VEHICLES are being stolen, stripped and their parts sold, says the police, as they accept the existence of "chop shops" which operate for that sole purpose.
Police spokesman Inspector Atunaisa Sokomuri said although the frequency of this crime wasn't that high, it could not be denied that it was not happening.
"Police have come across such operations where vehicles are stolen for their parts," he said.
"Police have also arrested people who have been part of this activity. And the public is reminded that if you are breaking the law, we will hold you accountable.
"On the same note, vehicle owners also have the responsibility to keep their vehicles safe."
Last week, a Hyundai van was stolen from Nadera and found in a nearby street with its parts missing.
Owner Rajneel Pratap said it looked as if the thieves knew what to do or had mechanical knowledge. According to Mr Pratap, the missing spare parts were worth about $1500.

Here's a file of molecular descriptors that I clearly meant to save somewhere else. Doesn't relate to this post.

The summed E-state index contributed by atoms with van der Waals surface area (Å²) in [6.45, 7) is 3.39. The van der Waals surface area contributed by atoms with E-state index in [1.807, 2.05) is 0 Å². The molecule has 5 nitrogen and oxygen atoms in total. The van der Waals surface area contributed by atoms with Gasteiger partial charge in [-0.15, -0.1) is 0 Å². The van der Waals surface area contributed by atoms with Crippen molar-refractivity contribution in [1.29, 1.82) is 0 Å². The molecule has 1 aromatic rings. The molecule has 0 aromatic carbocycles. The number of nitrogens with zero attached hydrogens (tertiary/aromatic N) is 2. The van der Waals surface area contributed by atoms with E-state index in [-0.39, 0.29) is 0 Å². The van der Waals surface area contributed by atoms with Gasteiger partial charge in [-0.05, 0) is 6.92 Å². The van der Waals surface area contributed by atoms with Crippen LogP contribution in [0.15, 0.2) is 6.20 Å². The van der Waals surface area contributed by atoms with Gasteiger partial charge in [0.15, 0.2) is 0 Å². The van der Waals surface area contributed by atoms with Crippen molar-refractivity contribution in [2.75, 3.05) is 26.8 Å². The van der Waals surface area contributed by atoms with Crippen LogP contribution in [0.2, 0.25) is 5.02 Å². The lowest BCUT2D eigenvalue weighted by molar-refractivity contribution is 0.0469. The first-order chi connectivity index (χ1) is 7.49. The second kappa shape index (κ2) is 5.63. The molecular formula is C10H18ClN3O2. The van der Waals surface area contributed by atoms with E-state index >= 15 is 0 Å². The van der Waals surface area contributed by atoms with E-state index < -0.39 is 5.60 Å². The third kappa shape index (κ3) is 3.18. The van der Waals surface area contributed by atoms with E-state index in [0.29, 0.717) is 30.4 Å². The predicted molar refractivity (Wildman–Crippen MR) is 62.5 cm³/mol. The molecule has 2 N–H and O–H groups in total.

Spare part dealer Dai Ichi operations manager Vimal Kumar said such operations could be possible.
"I haven't seen anything, but given the circumstances and how the spare part industry is operating, it could be happening."
"There are two types of dealers, one who are proper dealers who house everything properly and operate to a certain standard and get their parts from Japan," he said.
"Then we have the backyard dealers, who throw everything in their backyard. If one were to get a car and strip it there, that would take minutes, one wouldn't be able to know where the parts came from."
Mr Kumar said they heard of cases where stolen vehicles had never been recovered.
He said sometimes spare parts were worth more than the vehicle.
According to USP economist Dr Nilesh Goundar, the spare industry on its own is a multi-million dollar industry as there is a high local demand.
Insp Sokomuri said police had encountered two such cases in the past and that, like everything else, they were based on demand.